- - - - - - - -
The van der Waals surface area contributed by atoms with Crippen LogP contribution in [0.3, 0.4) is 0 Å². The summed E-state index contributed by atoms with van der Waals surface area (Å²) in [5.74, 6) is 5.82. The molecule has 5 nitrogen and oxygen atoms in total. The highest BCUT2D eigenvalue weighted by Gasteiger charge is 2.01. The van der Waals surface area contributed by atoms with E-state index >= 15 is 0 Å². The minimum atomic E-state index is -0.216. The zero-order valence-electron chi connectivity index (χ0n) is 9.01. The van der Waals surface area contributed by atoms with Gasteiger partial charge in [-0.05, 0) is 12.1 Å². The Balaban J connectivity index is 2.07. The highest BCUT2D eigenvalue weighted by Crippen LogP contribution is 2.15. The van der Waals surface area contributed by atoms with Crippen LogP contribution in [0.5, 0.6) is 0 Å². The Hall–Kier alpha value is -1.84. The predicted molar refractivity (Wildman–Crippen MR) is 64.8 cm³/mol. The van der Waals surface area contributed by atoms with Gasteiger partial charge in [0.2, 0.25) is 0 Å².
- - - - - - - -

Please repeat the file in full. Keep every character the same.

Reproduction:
The van der Waals surface area contributed by atoms with Crippen LogP contribution in [0.3, 0.4) is 0 Å². The summed E-state index contributed by atoms with van der Waals surface area (Å²) in [5.74, 6) is 5.82. The molecule has 5 nitrogen and oxygen atoms in total. The highest BCUT2D eigenvalue weighted by Gasteiger charge is 2.01. The van der Waals surface area contributed by atoms with E-state index >= 15 is 0 Å². The minimum atomic E-state index is -0.216. The zero-order valence-electron chi connectivity index (χ0n) is 9.01. The van der Waals surface area contributed by atoms with Gasteiger partial charge in [-0.05, 0) is 12.1 Å². The Balaban J connectivity index is 2.07. The highest BCUT2D eigenvalue weighted by Crippen LogP contribution is 2.15. The van der Waals surface area contributed by atoms with Crippen LogP contribution in [0.5, 0.6) is 0 Å². The Hall–Kier alpha value is -1.84. The predicted molar refractivity (Wildman–Crippen MR) is 64.8 cm³/mol. The van der Waals surface area contributed by atoms with Gasteiger partial charge in [0.2, 0.25) is 0 Å².